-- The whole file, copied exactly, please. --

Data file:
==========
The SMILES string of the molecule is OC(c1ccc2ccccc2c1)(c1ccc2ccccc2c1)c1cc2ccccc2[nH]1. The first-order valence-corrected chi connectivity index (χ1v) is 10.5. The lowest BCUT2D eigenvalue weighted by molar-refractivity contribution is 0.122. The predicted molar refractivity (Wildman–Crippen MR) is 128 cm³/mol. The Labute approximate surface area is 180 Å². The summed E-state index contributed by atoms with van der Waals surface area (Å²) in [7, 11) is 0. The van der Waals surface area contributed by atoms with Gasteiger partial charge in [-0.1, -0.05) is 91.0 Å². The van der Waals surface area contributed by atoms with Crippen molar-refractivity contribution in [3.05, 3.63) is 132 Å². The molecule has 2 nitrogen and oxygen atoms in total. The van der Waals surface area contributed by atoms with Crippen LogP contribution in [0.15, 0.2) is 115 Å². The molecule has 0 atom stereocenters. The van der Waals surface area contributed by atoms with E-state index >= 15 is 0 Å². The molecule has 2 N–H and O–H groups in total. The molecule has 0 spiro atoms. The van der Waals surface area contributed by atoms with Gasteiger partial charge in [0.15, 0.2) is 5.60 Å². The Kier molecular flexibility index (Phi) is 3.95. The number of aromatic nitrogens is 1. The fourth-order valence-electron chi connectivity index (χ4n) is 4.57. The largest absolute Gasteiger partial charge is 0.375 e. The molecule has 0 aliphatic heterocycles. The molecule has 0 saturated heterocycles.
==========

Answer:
The SMILES string of the molecule is OC(c1ccc2ccccc2c1)(c1ccc2ccccc2c1)c1cc2ccccc2[nH]1. The first-order valence-corrected chi connectivity index (χ1v) is 10.5. The lowest BCUT2D eigenvalue weighted by molar-refractivity contribution is 0.122. The predicted molar refractivity (Wildman–Crippen MR) is 128 cm³/mol. The Labute approximate surface area is 180 Å². The summed E-state index contributed by atoms with van der Waals surface area (Å²) in [7, 11) is 0. The van der Waals surface area contributed by atoms with Gasteiger partial charge in [-0.1, -0.05) is 91.0 Å². The van der Waals surface area contributed by atoms with Crippen molar-refractivity contribution in [3.05, 3.63) is 132 Å². The molecule has 2 nitrogen and oxygen atoms in total. The van der Waals surface area contributed by atoms with Crippen LogP contribution in [0.15, 0.2) is 115 Å². The molecule has 0 atom stereocenters. The van der Waals surface area contributed by atoms with E-state index >= 15 is 0 Å². The molecule has 2 N–H and O–H groups in total. The molecule has 0 spiro atoms. The van der Waals surface area contributed by atoms with Gasteiger partial charge in [0.15, 0.2) is 5.60 Å². The Kier molecular flexibility index (Phi) is 3.95. The number of aromatic nitrogens is 1. The fourth-order valence-electron chi connectivity index (χ4n) is 4.57. The largest absolute Gasteiger partial charge is 0.375 e. The molecule has 0 aliphatic heterocycles. The molecule has 0 saturated heterocycles.